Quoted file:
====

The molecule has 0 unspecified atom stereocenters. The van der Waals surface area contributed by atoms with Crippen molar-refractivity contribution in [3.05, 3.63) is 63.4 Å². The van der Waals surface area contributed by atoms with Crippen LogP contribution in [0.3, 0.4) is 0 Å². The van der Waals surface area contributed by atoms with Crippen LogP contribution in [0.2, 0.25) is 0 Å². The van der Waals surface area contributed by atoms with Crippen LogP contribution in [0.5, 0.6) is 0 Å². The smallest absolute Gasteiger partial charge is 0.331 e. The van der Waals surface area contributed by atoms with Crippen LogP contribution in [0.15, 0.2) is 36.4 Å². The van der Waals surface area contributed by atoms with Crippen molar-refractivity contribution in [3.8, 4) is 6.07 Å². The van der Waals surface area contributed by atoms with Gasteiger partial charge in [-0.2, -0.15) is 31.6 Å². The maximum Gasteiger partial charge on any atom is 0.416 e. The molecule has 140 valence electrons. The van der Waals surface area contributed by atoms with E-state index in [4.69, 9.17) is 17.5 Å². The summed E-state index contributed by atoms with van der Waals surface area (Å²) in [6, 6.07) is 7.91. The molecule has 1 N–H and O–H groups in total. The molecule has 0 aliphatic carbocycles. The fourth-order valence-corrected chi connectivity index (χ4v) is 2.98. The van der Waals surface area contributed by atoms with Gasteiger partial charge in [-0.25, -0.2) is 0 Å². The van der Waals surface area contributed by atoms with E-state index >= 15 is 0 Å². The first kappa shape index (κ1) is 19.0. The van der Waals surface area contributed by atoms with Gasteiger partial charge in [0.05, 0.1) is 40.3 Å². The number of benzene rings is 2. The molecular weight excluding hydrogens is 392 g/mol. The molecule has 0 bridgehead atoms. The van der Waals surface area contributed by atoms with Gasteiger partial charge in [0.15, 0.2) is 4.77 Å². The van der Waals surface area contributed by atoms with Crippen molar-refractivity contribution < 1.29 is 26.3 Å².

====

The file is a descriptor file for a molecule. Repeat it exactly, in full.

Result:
The molecule has 0 unspecified atom stereocenters. The van der Waals surface area contributed by atoms with Crippen molar-refractivity contribution in [3.05, 3.63) is 63.4 Å². The van der Waals surface area contributed by atoms with Crippen LogP contribution in [0.3, 0.4) is 0 Å². The van der Waals surface area contributed by atoms with Crippen LogP contribution in [0.2, 0.25) is 0 Å². The van der Waals surface area contributed by atoms with Crippen LogP contribution in [0.5, 0.6) is 0 Å². The smallest absolute Gasteiger partial charge is 0.331 e. The van der Waals surface area contributed by atoms with Crippen LogP contribution in [0.15, 0.2) is 36.4 Å². The van der Waals surface area contributed by atoms with Crippen molar-refractivity contribution in [3.8, 4) is 6.07 Å². The van der Waals surface area contributed by atoms with Gasteiger partial charge in [-0.2, -0.15) is 31.6 Å². The maximum Gasteiger partial charge on any atom is 0.416 e. The molecule has 140 valence electrons. The van der Waals surface area contributed by atoms with E-state index in [4.69, 9.17) is 17.5 Å². The summed E-state index contributed by atoms with van der Waals surface area (Å²) in [6, 6.07) is 7.91. The molecule has 1 N–H and O–H groups in total. The molecule has 0 aliphatic carbocycles. The fourth-order valence-corrected chi connectivity index (χ4v) is 2.98. The van der Waals surface area contributed by atoms with Gasteiger partial charge in [-0.25, -0.2) is 0 Å². The van der Waals surface area contributed by atoms with E-state index >= 15 is 0 Å². The first kappa shape index (κ1) is 19.0. The van der Waals surface area contributed by atoms with Gasteiger partial charge in [0.05, 0.1) is 40.3 Å². The number of benzene rings is 2. The molecular weight excluding hydrogens is 392 g/mol. The molecule has 0 bridgehead atoms. The van der Waals surface area contributed by atoms with Gasteiger partial charge in [0.15, 0.2) is 4.77 Å². The van der Waals surface area contributed by atoms with Crippen molar-refractivity contribution < 1.29 is 26.3 Å².